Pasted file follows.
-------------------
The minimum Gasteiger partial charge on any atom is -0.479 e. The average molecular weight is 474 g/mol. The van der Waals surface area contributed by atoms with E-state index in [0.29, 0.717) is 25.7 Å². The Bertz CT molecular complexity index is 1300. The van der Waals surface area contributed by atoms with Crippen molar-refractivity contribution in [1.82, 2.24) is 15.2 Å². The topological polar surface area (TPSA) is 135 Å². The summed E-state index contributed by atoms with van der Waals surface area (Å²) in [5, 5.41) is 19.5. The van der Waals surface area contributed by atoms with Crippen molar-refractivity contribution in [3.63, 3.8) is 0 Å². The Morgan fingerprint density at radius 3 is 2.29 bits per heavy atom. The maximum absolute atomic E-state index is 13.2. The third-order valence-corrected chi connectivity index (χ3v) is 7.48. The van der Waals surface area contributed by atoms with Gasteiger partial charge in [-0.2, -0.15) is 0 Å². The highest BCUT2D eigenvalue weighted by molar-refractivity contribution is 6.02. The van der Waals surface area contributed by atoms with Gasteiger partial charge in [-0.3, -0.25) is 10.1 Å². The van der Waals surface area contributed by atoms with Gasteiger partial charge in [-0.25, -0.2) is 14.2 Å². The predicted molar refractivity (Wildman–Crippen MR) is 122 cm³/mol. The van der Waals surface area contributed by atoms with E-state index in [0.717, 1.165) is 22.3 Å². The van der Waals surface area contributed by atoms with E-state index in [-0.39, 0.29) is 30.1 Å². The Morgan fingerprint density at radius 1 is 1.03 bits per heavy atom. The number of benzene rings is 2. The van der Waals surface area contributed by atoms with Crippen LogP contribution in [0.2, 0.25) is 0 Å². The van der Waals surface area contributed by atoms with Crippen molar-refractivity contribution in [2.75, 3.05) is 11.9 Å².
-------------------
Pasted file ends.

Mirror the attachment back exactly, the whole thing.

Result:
The minimum Gasteiger partial charge on any atom is -0.479 e. The average molecular weight is 474 g/mol. The van der Waals surface area contributed by atoms with E-state index in [0.29, 0.717) is 25.7 Å². The Bertz CT molecular complexity index is 1300. The van der Waals surface area contributed by atoms with Crippen molar-refractivity contribution in [1.82, 2.24) is 15.2 Å². The topological polar surface area (TPSA) is 135 Å². The summed E-state index contributed by atoms with van der Waals surface area (Å²) in [5, 5.41) is 19.5. The van der Waals surface area contributed by atoms with Crippen molar-refractivity contribution in [3.63, 3.8) is 0 Å². The Morgan fingerprint density at radius 3 is 2.29 bits per heavy atom. The maximum absolute atomic E-state index is 13.2. The third-order valence-corrected chi connectivity index (χ3v) is 7.48. The van der Waals surface area contributed by atoms with Gasteiger partial charge in [-0.2, -0.15) is 0 Å². The highest BCUT2D eigenvalue weighted by molar-refractivity contribution is 6.02. The van der Waals surface area contributed by atoms with Gasteiger partial charge in [-0.3, -0.25) is 10.1 Å². The van der Waals surface area contributed by atoms with Gasteiger partial charge in [-0.25, -0.2) is 14.2 Å². The predicted molar refractivity (Wildman–Crippen MR) is 122 cm³/mol. The van der Waals surface area contributed by atoms with E-state index in [0.717, 1.165) is 22.3 Å². The van der Waals surface area contributed by atoms with E-state index in [-0.39, 0.29) is 30.1 Å². The Morgan fingerprint density at radius 1 is 1.03 bits per heavy atom. The number of benzene rings is 2. The van der Waals surface area contributed by atoms with Crippen LogP contribution in [0.2, 0.25) is 0 Å². The van der Waals surface area contributed by atoms with Crippen molar-refractivity contribution in [2.75, 3.05) is 11.9 Å².